When your teeth are sensitive to hot and cold foods, you're likely to turn to a sensitivity toothpaste for help. These products are widely available over-the-counter, and they are effective in relieving sensitivity for many patients with just a few weeks of regular use. What happens, however, when sensitivity toothpaste is not working for you? Chances are, you have an underlying dental condition that's contributing to your sensitivity, and you'll need to have it treated in order to eat more comfortably again.
How Sensitivity Toothpaste Works
Sensitivity toothpaste only treats tooth sensitivity due to one cause: dentin exposure. Dentin is the layer of your teeth found beneath the outer enamel. When your enamel begins to wear away, your dentin is left exposed, and the nerve endings in the dentin react to hot and cold stimuli, causing pain or aching. Dentin can also become exposed when the gums recede, since there is little or no enamel covering the dentin below the gum line.
Sensitivity toothpaste contains compounds that block the transmission of pain signals from the receptors in the dentin. However, if your sensitivity is not caused by dentin exposure, the toothpaste will do little to nothing to alleviate your symptoms.
Causes of Tooth Sensitivity that Won't Respond to Toothpaste
If your teeth are still sensitive after using sensitivity toothpaste for several weeks, it's time to call your dentist. There are several possible causes of sensitivity that won't respond to sensitivity toothpaste, and all of them require dental treatment. They include:
Tooth decay or cavities: Large cavities that reach into the pulp of the tooth may cause irritation of the nerves in your teeth. Keep in mind that just because you can't see a cavity does not mean you don't have one. Often, cavities form between the teeth and can only be visually detected on x-rays. It's also common for a cavity in one tooth to cause referred pain in another tooth. Having the cavity filled will fix the problem.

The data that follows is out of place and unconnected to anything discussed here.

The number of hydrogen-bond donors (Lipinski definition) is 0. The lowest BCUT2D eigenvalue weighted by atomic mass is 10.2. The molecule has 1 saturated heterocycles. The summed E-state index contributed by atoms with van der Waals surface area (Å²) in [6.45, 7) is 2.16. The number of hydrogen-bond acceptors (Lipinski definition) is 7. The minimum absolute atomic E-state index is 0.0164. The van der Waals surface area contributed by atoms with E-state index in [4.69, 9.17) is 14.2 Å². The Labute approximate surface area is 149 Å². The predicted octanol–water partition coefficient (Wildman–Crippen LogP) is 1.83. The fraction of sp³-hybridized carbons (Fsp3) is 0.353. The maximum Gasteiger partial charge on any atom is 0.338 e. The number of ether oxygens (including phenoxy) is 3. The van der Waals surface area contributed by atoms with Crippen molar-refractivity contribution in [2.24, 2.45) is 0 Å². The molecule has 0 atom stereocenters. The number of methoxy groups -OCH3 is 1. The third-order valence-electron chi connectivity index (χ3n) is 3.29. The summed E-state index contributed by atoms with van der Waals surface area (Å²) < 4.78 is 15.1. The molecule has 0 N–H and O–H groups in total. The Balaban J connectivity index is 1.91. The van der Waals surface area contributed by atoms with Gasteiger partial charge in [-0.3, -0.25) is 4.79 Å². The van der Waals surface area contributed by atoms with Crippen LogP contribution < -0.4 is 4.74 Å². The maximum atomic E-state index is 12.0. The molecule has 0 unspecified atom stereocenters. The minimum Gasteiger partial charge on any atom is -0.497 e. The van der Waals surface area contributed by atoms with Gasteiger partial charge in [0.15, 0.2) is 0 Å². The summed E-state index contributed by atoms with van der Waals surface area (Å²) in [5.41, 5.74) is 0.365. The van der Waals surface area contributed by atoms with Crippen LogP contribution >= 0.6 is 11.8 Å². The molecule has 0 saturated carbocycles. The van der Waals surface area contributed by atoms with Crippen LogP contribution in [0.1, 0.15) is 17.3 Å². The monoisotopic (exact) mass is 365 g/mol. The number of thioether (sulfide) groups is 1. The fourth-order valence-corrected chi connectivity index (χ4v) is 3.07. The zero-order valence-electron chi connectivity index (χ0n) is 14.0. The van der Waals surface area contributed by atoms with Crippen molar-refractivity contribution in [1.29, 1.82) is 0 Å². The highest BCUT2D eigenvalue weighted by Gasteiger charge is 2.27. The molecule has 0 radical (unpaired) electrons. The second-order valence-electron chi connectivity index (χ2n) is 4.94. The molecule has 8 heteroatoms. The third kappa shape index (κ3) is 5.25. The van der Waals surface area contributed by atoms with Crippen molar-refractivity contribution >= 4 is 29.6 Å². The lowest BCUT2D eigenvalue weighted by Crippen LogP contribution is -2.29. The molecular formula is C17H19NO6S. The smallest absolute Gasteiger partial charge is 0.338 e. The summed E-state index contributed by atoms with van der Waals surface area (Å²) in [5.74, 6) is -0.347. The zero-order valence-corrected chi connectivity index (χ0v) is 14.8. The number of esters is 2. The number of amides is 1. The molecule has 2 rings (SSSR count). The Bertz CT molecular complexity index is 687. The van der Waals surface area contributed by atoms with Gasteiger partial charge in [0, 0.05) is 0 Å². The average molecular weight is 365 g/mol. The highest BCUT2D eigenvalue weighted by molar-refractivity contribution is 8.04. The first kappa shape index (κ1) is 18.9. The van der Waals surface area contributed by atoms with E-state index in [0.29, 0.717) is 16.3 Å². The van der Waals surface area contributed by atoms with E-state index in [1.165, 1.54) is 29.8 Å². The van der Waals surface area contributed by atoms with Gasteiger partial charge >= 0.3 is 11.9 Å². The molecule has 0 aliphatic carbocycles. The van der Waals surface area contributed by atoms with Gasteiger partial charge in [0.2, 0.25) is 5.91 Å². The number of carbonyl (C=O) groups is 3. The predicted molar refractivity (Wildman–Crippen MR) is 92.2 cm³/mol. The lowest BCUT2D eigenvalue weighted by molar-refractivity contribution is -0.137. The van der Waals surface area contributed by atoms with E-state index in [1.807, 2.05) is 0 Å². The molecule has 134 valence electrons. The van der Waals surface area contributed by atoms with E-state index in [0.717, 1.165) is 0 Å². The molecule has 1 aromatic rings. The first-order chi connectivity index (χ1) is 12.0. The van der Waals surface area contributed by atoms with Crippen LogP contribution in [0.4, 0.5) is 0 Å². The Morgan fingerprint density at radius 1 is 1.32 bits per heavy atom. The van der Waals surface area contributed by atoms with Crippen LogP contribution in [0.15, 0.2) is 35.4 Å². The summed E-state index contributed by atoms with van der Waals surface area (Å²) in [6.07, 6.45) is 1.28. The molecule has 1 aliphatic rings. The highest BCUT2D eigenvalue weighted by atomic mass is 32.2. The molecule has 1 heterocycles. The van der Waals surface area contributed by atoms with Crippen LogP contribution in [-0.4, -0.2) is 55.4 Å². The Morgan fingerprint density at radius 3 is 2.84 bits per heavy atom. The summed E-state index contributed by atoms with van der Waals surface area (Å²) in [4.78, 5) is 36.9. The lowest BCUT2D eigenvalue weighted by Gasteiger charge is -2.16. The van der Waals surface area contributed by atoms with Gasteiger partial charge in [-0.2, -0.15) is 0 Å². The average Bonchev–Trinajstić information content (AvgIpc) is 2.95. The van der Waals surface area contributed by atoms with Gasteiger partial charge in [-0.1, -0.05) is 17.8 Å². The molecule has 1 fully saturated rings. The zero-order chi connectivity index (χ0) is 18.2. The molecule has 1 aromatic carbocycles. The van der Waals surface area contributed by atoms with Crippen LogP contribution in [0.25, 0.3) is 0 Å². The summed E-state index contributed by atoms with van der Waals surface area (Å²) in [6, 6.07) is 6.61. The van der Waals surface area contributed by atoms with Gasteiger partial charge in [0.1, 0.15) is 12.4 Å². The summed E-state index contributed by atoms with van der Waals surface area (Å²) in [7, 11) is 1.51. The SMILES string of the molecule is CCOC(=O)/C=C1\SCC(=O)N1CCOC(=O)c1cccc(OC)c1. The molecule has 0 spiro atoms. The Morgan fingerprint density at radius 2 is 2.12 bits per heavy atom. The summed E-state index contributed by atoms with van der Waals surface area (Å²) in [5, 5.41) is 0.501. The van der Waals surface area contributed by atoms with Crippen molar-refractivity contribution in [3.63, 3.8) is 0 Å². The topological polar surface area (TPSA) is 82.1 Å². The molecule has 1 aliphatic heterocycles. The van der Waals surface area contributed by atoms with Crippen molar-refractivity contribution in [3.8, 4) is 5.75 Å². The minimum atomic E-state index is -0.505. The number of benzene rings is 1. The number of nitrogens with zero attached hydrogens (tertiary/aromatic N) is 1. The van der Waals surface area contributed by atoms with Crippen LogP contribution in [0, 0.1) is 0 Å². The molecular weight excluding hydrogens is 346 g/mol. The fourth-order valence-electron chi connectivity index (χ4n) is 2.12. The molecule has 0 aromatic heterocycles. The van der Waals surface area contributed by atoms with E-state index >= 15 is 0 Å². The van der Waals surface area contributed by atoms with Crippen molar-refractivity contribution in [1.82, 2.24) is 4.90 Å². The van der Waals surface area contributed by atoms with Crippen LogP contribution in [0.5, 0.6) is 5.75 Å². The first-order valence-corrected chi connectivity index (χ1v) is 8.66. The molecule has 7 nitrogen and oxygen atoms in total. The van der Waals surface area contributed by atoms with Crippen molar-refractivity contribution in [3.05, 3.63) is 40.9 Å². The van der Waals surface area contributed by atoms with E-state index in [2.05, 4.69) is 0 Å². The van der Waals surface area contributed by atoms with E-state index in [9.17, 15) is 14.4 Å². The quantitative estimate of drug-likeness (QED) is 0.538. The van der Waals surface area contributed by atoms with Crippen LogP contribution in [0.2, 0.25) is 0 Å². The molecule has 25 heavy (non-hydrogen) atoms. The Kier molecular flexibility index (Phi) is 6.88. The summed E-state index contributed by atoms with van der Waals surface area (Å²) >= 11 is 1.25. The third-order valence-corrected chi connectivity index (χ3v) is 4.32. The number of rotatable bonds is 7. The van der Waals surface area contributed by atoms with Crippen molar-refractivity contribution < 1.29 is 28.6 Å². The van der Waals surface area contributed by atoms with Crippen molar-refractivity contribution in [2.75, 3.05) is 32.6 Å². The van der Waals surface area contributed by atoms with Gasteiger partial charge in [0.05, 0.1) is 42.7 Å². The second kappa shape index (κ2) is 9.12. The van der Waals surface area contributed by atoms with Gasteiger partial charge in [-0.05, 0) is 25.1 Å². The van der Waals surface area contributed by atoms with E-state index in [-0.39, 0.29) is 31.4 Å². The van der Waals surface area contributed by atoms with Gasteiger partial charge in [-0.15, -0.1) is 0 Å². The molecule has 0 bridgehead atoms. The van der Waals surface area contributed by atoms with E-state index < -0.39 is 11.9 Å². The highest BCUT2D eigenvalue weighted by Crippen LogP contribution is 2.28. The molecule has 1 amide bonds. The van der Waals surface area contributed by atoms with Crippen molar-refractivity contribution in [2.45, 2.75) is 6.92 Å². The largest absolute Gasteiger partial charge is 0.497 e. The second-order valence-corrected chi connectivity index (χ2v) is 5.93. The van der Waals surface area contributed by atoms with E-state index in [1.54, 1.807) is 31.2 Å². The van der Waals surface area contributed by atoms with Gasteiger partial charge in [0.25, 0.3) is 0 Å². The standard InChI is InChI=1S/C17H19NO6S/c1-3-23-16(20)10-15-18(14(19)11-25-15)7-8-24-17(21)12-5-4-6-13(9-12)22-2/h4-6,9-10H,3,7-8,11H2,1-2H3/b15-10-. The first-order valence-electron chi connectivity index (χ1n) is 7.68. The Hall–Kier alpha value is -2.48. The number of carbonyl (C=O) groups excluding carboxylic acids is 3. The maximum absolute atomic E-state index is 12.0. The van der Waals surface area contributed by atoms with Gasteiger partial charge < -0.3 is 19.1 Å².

Dental abscesses: The pulp of your tooth may be infected with bacteria, which cause sensitivity and pain. If you have a fever, redness in your gyms, a draining sore in your mouth, or foul breath, you should be especially concerned that you have a tooth abscess. Treatment often involves a root canal or pulling the tooth and replacing it with an implant.
A loose filling: A previous filling may be becoming loose, and bacteria may be causing the tooth material around it to decay. Your dentist can replace the filling, and alleviate your sensitivity in the process. Keep in mind that you generally won't be able to tell if a filling is loose without visiting the dentist.
If you're experiencing tooth sensitivity, using sensitivity toothpaste is a good first treatment step to follow. However, if this does not work, chances are good that your sensitivity has an underlying cause and should be treated by a dentist at a clinic like Dental Center Of Steamboat Springs.Share